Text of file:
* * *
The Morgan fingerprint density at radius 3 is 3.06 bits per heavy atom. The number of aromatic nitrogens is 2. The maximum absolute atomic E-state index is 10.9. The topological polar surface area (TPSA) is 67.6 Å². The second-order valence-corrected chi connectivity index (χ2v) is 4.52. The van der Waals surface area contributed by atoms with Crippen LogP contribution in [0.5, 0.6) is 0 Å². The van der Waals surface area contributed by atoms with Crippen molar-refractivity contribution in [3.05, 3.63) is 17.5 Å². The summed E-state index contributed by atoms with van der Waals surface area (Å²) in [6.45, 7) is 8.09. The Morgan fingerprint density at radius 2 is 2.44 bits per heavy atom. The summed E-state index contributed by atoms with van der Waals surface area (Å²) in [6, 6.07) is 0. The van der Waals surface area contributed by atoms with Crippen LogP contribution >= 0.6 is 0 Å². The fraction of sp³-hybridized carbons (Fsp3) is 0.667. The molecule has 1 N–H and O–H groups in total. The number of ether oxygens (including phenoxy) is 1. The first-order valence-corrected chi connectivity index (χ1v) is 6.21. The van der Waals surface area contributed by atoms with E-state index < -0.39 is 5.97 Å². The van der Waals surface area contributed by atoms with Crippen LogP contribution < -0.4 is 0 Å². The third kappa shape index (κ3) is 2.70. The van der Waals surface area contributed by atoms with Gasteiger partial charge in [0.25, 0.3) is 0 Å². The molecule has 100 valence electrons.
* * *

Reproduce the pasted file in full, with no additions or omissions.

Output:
The Morgan fingerprint density at radius 3 is 3.06 bits per heavy atom. The number of aromatic nitrogens is 2. The maximum absolute atomic E-state index is 10.9. The topological polar surface area (TPSA) is 67.6 Å². The second-order valence-corrected chi connectivity index (χ2v) is 4.52. The van der Waals surface area contributed by atoms with Crippen LogP contribution in [0.5, 0.6) is 0 Å². The van der Waals surface area contributed by atoms with Crippen molar-refractivity contribution in [3.05, 3.63) is 17.5 Å². The summed E-state index contributed by atoms with van der Waals surface area (Å²) in [6.45, 7) is 8.09. The Morgan fingerprint density at radius 2 is 2.44 bits per heavy atom. The summed E-state index contributed by atoms with van der Waals surface area (Å²) in [6, 6.07) is 0. The van der Waals surface area contributed by atoms with Crippen LogP contribution >= 0.6 is 0 Å². The fraction of sp³-hybridized carbons (Fsp3) is 0.667. The molecule has 1 N–H and O–H groups in total. The number of ether oxygens (including phenoxy) is 1. The first-order valence-corrected chi connectivity index (χ1v) is 6.21. The van der Waals surface area contributed by atoms with E-state index < -0.39 is 5.97 Å². The van der Waals surface area contributed by atoms with Crippen LogP contribution < -0.4 is 0 Å². The third kappa shape index (κ3) is 2.70. The van der Waals surface area contributed by atoms with Gasteiger partial charge in [0.25, 0.3) is 0 Å². The molecule has 100 valence electrons.